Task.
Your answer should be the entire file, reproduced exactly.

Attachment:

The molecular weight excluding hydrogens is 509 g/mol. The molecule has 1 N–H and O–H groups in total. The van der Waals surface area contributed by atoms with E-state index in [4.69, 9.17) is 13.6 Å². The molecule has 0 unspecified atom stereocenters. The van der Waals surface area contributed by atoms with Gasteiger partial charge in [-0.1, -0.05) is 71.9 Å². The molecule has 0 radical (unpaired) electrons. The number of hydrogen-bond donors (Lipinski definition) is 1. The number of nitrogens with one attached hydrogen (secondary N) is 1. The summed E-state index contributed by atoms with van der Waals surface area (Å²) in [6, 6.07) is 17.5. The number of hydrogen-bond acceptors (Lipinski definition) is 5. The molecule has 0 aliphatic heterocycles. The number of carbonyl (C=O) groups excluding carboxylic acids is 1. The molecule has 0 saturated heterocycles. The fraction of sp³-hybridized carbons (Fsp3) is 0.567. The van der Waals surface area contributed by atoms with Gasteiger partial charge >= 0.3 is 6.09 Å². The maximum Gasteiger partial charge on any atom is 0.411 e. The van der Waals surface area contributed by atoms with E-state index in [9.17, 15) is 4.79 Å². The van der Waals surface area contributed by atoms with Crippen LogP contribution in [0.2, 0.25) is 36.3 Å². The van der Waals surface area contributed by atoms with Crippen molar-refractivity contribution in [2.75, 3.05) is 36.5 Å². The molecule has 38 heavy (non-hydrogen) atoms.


The molecular weight excluding hydrogens is 509 g/mol. The molecule has 1 N–H and O–H groups in total. The van der Waals surface area contributed by atoms with E-state index in [4.69, 9.17) is 13.6 Å². The molecule has 0 unspecified atom stereocenters. The van der Waals surface area contributed by atoms with Gasteiger partial charge in [-0.1, -0.05) is 71.9 Å². The molecule has 0 radical (unpaired) electrons. The number of hydrogen-bond donors (Lipinski definition) is 1. The number of nitrogens with one attached hydrogen (secondary N) is 1. The summed E-state index contributed by atoms with van der Waals surface area (Å²) in [6, 6.07) is 17.5. The number of hydrogen-bond acceptors (Lipinski definition) is 5. The molecule has 0 aliphatic heterocycles. The number of carbonyl (C=O) groups excluding carboxylic acids is 1. The molecule has 0 saturated heterocycles. The fraction of sp³-hybridized carbons (Fsp3) is 0.567. The van der Waals surface area contributed by atoms with Gasteiger partial charge >= 0.3 is 6.09 Å². The maximum Gasteiger partial charge on any atom is 0.411 e. The van der Waals surface area contributed by atoms with E-state index in [9.17, 15) is 4.79 Å². The van der Waals surface area contributed by atoms with Crippen LogP contribution in [0.2, 0.25) is 36.3 Å². The van der Waals surface area contributed by atoms with Crippen molar-refractivity contribution in [2.75, 3.05) is 36.5 Å². The molecule has 38 heavy (non-hydrogen) atoms.